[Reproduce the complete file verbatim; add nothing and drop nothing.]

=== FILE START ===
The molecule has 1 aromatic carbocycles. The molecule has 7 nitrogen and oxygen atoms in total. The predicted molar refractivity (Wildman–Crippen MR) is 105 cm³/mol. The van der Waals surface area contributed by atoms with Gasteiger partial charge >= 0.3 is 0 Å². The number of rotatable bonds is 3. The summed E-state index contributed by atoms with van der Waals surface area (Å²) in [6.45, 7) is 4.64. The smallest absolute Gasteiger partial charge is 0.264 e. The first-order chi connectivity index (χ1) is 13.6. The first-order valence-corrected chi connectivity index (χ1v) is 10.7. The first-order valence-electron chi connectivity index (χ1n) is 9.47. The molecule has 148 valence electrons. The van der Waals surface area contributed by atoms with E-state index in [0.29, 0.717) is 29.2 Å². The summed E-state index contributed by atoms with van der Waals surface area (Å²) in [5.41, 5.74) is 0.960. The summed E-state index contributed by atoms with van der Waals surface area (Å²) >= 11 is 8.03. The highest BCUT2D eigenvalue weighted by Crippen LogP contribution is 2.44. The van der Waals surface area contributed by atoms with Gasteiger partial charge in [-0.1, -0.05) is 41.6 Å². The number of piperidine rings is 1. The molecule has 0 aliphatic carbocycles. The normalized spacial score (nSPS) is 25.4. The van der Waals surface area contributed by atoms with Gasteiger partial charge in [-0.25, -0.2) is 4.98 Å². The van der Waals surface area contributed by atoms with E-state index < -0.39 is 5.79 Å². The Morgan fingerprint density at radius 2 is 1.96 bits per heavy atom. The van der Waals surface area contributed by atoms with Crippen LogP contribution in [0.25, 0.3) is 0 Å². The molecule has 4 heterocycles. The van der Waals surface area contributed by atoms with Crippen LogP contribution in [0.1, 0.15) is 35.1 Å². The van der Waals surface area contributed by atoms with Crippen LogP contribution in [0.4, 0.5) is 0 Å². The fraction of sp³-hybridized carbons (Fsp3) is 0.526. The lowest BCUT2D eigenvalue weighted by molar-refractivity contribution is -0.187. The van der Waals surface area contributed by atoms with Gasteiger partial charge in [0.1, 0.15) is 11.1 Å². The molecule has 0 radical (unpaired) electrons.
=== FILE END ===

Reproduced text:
The molecule has 1 aromatic carbocycles. The molecule has 7 nitrogen and oxygen atoms in total. The predicted molar refractivity (Wildman–Crippen MR) is 105 cm³/mol. The van der Waals surface area contributed by atoms with Gasteiger partial charge >= 0.3 is 0 Å². The number of rotatable bonds is 3. The summed E-state index contributed by atoms with van der Waals surface area (Å²) in [6.45, 7) is 4.64. The smallest absolute Gasteiger partial charge is 0.264 e. The first-order chi connectivity index (χ1) is 13.6. The first-order valence-corrected chi connectivity index (χ1v) is 10.7. The first-order valence-electron chi connectivity index (χ1n) is 9.47. The molecule has 148 valence electrons. The van der Waals surface area contributed by atoms with E-state index in [0.29, 0.717) is 29.2 Å². The summed E-state index contributed by atoms with van der Waals surface area (Å²) in [5.41, 5.74) is 0.960. The summed E-state index contributed by atoms with van der Waals surface area (Å²) >= 11 is 8.03. The highest BCUT2D eigenvalue weighted by Crippen LogP contribution is 2.44. The van der Waals surface area contributed by atoms with Gasteiger partial charge in [-0.1, -0.05) is 41.6 Å². The number of piperidine rings is 1. The molecule has 0 aliphatic carbocycles. The normalized spacial score (nSPS) is 25.4. The van der Waals surface area contributed by atoms with Gasteiger partial charge in [-0.25, -0.2) is 4.98 Å². The van der Waals surface area contributed by atoms with E-state index < -0.39 is 5.79 Å². The Morgan fingerprint density at radius 2 is 1.96 bits per heavy atom. The van der Waals surface area contributed by atoms with Crippen LogP contribution in [0.25, 0.3) is 0 Å². The molecule has 4 heterocycles. The van der Waals surface area contributed by atoms with Crippen LogP contribution in [0.1, 0.15) is 35.1 Å². The van der Waals surface area contributed by atoms with Crippen LogP contribution in [0.4, 0.5) is 0 Å². The fraction of sp³-hybridized carbons (Fsp3) is 0.526. The lowest BCUT2D eigenvalue weighted by molar-refractivity contribution is -0.187. The van der Waals surface area contributed by atoms with Gasteiger partial charge in [0.1, 0.15) is 11.1 Å². The molecule has 0 radical (unpaired) electrons.